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Stanford Humanities Center Mourns the Loss of Fellow Barney Bate


Barney Bate at the Stanford Humanities Center's reception for new fellows in the fall of 2015.
Photo Credit: 
Kent Safford

The Stanford Humanities Center was deeply saddened by the sudden loss of fellow John Bernard (“Barney”) Bate. He died on March 7, 2016 from heart complications. He was a beloved figure at the Center whose presence is keenly missed by his fellow colleagues and the entire staff.

Caroline Winterer, Director of the Stanford Humanities Center, spoke of how deeply Barney’s loss will be felt at the Humanities Center and far beyond.

“Barney brought a wide-ranging curiosity and rare degree of intellectual joy to seemingly every topic he encountered. Within a few short months he had rapidly become a vital figure in the Center’s intellectual and social community. We are still stunned by this loss, and share the grief of a community of Barney’s friends and colleagues that stretches around the globe.”

After earning a PhD in anthropology from the University of Chicago, Bate taught at Yale for ten years before becoming a member of the inaugural faculty of Yale-NUS College, a university in Singapore jointly founded by Yale University and the National University of Singapore. He helped to create a curriculum that drew from Western and Eastern classical traditions. At the time of his death, he was Associate Professor and Head of Studies in the Anthropology department. His loss has been deeply mourned at his institution. Bate’s friend and fellow academic at Yale-NUS, Eduardo Lage-Otero, has also created a facebook page to remember Bate.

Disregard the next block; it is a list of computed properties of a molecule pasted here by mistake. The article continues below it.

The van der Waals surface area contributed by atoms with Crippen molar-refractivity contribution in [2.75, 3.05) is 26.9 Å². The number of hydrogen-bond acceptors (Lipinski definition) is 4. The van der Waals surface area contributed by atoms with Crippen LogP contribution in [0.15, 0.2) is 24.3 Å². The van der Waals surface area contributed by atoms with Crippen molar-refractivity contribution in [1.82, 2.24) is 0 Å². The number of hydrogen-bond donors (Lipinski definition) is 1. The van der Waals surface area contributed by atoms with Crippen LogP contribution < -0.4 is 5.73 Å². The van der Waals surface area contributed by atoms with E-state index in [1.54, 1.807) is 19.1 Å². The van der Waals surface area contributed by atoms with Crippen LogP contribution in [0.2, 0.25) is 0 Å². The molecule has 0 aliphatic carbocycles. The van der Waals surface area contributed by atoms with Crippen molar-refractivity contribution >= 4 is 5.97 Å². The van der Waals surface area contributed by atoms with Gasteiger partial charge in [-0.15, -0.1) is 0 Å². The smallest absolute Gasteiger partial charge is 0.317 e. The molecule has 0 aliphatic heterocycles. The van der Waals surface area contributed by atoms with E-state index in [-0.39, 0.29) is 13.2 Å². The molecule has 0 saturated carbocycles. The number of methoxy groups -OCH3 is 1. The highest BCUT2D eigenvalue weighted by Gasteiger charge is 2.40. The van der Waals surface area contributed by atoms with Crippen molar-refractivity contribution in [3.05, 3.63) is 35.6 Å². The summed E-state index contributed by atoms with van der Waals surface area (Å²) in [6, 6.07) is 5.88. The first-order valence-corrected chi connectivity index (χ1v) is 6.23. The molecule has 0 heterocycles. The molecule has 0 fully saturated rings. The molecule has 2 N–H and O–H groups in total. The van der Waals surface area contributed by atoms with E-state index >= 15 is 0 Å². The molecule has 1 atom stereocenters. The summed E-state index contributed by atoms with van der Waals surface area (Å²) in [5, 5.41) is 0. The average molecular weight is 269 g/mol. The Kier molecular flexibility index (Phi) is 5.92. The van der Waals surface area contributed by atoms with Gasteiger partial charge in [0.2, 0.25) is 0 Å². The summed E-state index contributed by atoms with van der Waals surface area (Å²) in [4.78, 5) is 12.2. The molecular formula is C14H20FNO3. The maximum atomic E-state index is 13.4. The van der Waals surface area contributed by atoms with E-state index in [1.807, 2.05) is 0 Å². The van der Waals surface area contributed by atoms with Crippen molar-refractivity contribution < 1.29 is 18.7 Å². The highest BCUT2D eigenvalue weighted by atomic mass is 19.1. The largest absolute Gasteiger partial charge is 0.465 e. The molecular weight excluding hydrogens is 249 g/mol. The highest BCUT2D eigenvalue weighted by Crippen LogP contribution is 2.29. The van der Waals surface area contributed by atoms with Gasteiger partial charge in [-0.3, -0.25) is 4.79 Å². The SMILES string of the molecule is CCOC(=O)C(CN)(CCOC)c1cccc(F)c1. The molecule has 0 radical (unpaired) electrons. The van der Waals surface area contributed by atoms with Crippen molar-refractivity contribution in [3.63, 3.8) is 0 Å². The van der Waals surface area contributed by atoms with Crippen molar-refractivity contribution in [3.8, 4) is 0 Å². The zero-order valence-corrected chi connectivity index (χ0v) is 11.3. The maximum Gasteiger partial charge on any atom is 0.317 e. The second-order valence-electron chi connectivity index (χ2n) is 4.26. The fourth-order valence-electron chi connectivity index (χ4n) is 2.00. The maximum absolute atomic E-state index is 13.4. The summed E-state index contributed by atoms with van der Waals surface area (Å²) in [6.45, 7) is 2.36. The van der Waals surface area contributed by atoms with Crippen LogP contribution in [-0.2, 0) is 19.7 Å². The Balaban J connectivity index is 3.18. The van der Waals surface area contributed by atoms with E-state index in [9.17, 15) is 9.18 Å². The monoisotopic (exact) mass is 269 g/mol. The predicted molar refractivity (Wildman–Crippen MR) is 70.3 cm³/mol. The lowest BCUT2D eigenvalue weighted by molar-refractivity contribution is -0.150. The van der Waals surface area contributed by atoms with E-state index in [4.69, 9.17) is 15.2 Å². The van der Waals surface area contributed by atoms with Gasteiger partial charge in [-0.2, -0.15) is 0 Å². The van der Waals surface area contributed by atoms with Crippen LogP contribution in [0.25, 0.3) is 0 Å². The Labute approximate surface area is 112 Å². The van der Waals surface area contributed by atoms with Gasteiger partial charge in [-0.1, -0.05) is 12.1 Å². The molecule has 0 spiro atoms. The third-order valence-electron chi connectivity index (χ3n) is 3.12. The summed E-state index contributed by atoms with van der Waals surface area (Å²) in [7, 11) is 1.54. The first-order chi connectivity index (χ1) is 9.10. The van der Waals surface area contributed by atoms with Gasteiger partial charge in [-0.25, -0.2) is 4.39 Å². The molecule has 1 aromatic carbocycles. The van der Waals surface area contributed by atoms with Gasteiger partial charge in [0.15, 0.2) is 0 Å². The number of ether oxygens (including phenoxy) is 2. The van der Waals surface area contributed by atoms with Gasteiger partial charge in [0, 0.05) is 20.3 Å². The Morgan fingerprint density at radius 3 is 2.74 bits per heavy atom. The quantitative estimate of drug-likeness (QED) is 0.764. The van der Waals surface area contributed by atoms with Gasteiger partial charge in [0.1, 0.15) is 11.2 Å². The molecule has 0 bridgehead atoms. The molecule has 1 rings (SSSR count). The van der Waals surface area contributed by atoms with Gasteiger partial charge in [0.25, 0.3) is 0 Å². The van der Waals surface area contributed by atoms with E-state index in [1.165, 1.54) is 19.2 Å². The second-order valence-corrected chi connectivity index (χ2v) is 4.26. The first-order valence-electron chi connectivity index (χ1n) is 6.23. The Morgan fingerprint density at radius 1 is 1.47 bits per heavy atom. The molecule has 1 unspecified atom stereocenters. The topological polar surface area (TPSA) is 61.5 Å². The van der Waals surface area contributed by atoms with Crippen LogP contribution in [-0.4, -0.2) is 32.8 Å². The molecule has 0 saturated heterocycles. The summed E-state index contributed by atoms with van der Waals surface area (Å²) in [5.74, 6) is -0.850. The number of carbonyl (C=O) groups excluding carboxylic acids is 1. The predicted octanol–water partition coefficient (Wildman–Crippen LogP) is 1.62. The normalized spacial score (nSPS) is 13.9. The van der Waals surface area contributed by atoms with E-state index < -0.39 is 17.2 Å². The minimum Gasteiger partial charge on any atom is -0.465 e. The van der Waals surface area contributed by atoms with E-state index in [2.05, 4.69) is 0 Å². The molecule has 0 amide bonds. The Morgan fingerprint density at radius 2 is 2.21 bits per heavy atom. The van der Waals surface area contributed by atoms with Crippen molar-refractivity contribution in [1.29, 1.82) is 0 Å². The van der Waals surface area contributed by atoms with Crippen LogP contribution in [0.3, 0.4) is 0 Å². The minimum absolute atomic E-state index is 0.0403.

Bate was a seminal figure in linguistic anthropology and South Asian studies. He was an expert on the Tamil language, exploring the theory, ethnography, and history of political oratory and rhetoric in south India and Sri Lanka.

While at the Stanford Humanities Center, Bate was working on a book to be called “Protestant Textuality and the Tamil Modern: Political Oratory and the Social Imaginary in South Asia.” 

The book project examined the emergence of vernacular politics in the Tamil-speaking lands of India and Sri Lanka, arguing that the sermonic genres introduced by Protestant missionaries in the eighteenth and nineteenth centuries fused with culturally and historically local forms to provide a new kind of communicative infrastructure, enabling a new type of political agent, the vernacular politician, to address and mobilize a modern Tamil public in a distinctively new way.

Bate was also the author of Tamil Oratory and the Dravidian Aesthetic, (Columbia, 2009/Oxford India, 2011), which explored the aesthetics of Tamil oratory and its relationship to democracy in India immediately following its independence in 1947.

Bate is survived by his partner, Key Jo Lee, and his three children, Noah, Isabel, and Clio.

Niloofar Haeri, Professor of Anthropology at Johns Hopkins University and a current fellow at the Stanford Humanities Center, described her friend and colleague as “ebullient and animated about practically everything around him: intellectual projects, the mountains, friends, birds, modernity, bikes, oratory, a good biryani, children, deep dish pizza, Weber. He loved every minute of life even when it was far from perfect.”

There will be a gathering to remember and celebrate Bate on March 31st at the Stanford Humanities Center from 5:00 to 6:30 pm.